Can You Keep A Secret?
Teaching Segment Recap by Randell Neudorf
Sunday, October 26th, 2014
Matthew 6: 1-18
Before we got into the official teaching section of the Gathering, Paul Perry, led us through our scripture passage using Lectio Divina, an ancient way of reading scripture that leaves space for reflections. We listened to 4 voices repeat the passage found in Matthew 6: 1-18 and were asked to think about what words, phrases and ideas jump out at us. As the passage was read I was using a Sufjan Stevens song called “Year of Our Lord” as sonic space to anchor our reflections.
I have been using Lectio Divina at home as a way to prepare for teaching, and two things really jumped out at me as I was thinking about what to say this week:
- the phrase: “do not keep on babbling like pagans” found in Matt 6:7
- the idea of keeping things “Secret” found all through out the above passage.
So in the spirit of not babbling, I decided I shouldn’t talk much today and we should have an opportunity to participate in some of the things Jesus was talking about. There was also a DJ component to each sections with songs used to frame our reflections and actions.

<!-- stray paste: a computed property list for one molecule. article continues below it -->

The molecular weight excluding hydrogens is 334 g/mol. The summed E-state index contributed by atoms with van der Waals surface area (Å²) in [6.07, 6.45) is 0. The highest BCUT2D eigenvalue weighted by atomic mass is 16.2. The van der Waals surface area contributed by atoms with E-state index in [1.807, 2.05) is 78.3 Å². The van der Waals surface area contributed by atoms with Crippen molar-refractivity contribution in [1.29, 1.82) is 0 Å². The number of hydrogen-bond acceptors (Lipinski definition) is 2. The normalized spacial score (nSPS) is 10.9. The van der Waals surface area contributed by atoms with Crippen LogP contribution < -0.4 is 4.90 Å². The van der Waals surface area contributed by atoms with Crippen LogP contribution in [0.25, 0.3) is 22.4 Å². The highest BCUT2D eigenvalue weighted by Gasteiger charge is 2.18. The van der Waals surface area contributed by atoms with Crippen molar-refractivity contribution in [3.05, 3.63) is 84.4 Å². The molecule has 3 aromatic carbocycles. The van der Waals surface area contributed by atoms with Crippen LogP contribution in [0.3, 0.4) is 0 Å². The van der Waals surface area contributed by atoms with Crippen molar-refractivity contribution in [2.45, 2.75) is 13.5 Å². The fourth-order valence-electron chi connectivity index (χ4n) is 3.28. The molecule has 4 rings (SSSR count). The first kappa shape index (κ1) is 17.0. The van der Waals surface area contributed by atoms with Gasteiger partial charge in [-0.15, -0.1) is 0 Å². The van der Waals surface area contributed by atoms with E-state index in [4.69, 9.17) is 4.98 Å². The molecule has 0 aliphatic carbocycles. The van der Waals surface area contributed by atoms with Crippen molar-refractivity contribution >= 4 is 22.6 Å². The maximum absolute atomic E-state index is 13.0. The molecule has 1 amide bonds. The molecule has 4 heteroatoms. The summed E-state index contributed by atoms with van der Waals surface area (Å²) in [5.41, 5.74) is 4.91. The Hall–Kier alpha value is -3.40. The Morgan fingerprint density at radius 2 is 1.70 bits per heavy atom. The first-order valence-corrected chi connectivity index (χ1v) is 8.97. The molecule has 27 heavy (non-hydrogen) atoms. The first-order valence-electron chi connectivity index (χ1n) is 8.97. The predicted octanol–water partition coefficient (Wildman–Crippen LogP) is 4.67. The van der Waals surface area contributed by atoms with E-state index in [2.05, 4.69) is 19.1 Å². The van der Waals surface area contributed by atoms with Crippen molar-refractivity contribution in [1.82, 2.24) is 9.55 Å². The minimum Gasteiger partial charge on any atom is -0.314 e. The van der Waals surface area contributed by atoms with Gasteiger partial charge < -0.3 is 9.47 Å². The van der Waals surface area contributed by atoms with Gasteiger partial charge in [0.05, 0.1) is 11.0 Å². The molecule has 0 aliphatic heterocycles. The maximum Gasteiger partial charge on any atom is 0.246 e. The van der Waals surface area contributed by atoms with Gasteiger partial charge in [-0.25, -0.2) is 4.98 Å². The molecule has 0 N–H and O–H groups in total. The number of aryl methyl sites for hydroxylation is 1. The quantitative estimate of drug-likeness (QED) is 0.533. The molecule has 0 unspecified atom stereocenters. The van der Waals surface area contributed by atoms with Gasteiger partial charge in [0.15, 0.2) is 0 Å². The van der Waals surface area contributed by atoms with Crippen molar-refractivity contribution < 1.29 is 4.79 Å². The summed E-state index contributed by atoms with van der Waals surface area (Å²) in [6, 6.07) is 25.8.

ACTIVITY ONE: Secret Prayer Cards
The first thing we did was to keep some good secrets. Not all secrets are dark and bad, some are fun and more like the joy found in a surprise party or receiving a gift and having no idea who was so thoughtful.
I showed off my “World’s Greatest Dad” T-shirt as an example of a good secret. A couple years ago I got this Star Wars themed Dad shirt. I cam home and my wife Susan gave it to me and said that some one dropped it off for me and she was instructed not to tell me who it was from. I still have no idea who gave me this shirt, and during the gathering Susan said she can’t even remember who it was so the secret is extra safe now. Was it my brother, was it someone from the Commons? I don’t know, but they know me well enough to know that I’m a Star Wars fan, I have a love of funky T-shirts and that I’m a father of two. The secret made this gift extra special and exciting.